SMART principle / SMART goals

The SMART principle is a management term for simple and unequivocal drafting and monitoring of objectives.

In the 1990s, the notion arose among technicians and constructors, among others at Philips, to give their managers specific assignments. Theoretically and practically, there are different variants of the Smart principle.




Description

The letters of SMART stand for:

Specific – Is the objective unambiguous?
Measurable – Under what conditions or form has the goal been achieved?
Acceptable – Are these goals acceptable to the target group and / or the management?
Realistic – Is the goal feasible?
Time-related – When the target to be reached (in time)?

The criteria in SMART are themselves also objectives for the program of requirements for a project or an assignment. These are the most popular expressions of the criteria that Roozenburg and Eekels have to demand: “valid, complete, operational, non-redundant, minimal and testable”.

Application

The principle is widely used in project management in both the private and public sector. When managers talk about ‘making SMART’ or ‘formulating SMART’ they mean that the goals must be formulated specifically, measurably, acceptably, realistically and time-bound.

Variants

Letters are regularly added to the five of SMART. For example, the R for Relevant: Is the objective valuable for the organization or the people involved? Although this is related to the feasibility.

There is a movement in the coaching world that adds an E at the end for Ecological. This means that the predetermined goal must be in line with the (work) experience, life world and capacities of the subject (does the objective fit into the world of the people involved?). The acronym SMARTER is created with the addition of both the E and the R.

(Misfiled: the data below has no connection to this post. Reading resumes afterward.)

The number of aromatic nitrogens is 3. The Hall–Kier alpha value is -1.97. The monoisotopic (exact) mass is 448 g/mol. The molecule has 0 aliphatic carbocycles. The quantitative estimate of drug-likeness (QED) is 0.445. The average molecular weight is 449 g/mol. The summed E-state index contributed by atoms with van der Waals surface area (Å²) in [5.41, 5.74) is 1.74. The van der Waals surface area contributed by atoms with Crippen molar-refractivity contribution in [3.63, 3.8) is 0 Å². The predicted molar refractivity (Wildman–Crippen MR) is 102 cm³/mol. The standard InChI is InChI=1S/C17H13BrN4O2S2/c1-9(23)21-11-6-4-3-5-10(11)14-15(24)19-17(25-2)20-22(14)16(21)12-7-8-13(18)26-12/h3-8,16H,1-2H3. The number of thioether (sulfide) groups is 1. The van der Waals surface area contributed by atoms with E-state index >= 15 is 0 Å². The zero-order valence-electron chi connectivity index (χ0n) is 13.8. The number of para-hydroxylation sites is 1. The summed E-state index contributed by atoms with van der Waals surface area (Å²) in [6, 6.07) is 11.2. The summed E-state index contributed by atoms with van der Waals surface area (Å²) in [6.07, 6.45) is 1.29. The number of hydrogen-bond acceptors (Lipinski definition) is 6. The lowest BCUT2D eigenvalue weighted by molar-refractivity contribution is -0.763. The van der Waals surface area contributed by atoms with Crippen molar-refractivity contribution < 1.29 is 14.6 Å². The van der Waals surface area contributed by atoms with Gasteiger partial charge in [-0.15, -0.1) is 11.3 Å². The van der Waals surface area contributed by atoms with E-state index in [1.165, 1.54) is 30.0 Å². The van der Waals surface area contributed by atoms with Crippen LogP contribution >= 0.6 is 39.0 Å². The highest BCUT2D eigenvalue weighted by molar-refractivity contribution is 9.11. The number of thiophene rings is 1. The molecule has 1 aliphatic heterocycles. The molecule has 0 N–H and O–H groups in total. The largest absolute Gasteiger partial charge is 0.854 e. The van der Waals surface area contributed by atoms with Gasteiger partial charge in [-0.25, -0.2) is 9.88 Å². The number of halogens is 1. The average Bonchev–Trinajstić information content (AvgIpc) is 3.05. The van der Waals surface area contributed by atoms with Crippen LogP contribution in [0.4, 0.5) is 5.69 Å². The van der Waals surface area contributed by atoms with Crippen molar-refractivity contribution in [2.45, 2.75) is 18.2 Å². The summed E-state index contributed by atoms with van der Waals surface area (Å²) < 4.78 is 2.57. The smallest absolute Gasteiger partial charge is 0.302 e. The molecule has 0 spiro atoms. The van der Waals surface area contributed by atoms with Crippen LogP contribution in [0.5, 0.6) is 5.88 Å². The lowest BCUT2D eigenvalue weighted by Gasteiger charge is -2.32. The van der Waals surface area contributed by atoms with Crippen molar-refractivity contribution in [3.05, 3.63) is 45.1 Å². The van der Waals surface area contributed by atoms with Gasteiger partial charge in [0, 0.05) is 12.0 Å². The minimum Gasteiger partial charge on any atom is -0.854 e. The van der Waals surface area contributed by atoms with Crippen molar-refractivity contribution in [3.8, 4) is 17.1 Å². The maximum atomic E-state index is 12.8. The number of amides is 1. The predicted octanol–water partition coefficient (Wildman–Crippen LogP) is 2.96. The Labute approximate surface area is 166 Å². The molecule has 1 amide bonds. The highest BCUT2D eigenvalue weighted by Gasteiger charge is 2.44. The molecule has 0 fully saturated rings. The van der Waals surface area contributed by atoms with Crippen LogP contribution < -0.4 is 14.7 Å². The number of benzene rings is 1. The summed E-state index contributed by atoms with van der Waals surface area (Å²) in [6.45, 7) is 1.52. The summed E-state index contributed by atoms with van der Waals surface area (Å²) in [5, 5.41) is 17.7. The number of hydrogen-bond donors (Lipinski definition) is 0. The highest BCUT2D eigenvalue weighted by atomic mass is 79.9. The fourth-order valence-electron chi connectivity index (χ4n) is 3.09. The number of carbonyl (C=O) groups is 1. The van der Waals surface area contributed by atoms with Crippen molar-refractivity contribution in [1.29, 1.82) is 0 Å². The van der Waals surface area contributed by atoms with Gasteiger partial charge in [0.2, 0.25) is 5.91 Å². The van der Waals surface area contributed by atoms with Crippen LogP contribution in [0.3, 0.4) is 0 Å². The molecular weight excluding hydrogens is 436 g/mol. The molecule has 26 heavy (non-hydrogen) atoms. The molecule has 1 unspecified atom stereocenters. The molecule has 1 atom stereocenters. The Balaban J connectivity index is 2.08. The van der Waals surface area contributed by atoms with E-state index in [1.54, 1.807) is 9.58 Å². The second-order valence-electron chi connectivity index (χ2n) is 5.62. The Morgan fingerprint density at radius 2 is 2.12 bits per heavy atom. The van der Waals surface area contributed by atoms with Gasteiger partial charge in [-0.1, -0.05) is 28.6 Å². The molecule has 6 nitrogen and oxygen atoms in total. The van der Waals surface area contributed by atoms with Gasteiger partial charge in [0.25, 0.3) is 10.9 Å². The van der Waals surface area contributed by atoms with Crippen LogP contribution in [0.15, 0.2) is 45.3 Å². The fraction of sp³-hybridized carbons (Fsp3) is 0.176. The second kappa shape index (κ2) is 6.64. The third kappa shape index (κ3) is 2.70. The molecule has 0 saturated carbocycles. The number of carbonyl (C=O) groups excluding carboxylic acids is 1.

There is also a current that adds the letter I, for inspirational. The goals must provide enough inspiration for all parties to get started: Is the objective motivating enough?

Criticism

Criticism of the SMART principle focuses on two points:

The normative character. Is it true that goals must always be achievable, acceptable, etc.? Working on goals that will never be achieved is not necessarily meaningless.




The inability to formulate SMART goals. Many concepts (eg safety, happiness, quality of life) are difficult or impossible to measure. The requirement to formulate SMART goals can lead to fixation on measurable data in those cases, whereby the actual goal is lost sight of.

Here it is argued that the critics confuse goals with a goal (in the sense of striving). Striving can be vague or visionary, but goals are more concrete and intended to put people to work.

For example: “I would like you (S) to modify this behavior of you slightly (R) so that you have less work (I / E) by next Friday (T). Will that work for you? (A) I suggest before we follow this up via ‘this tool’ (M)”.

Proponents state that managers can assess more objectively with SMART. Delivered work can be assessed on the basis of results in a limited time and people can be paid for it. With goals that are SMART, a judgment can be determined objectively or objectively by measuring their performance, and people can be rewarded or given notice of default.

If an objective is not SMART, according to the proponents, objective management of performance is difficult. There will then have to be familiar with the presence and motivation of the executor or the subjective feeling of the evaluator.

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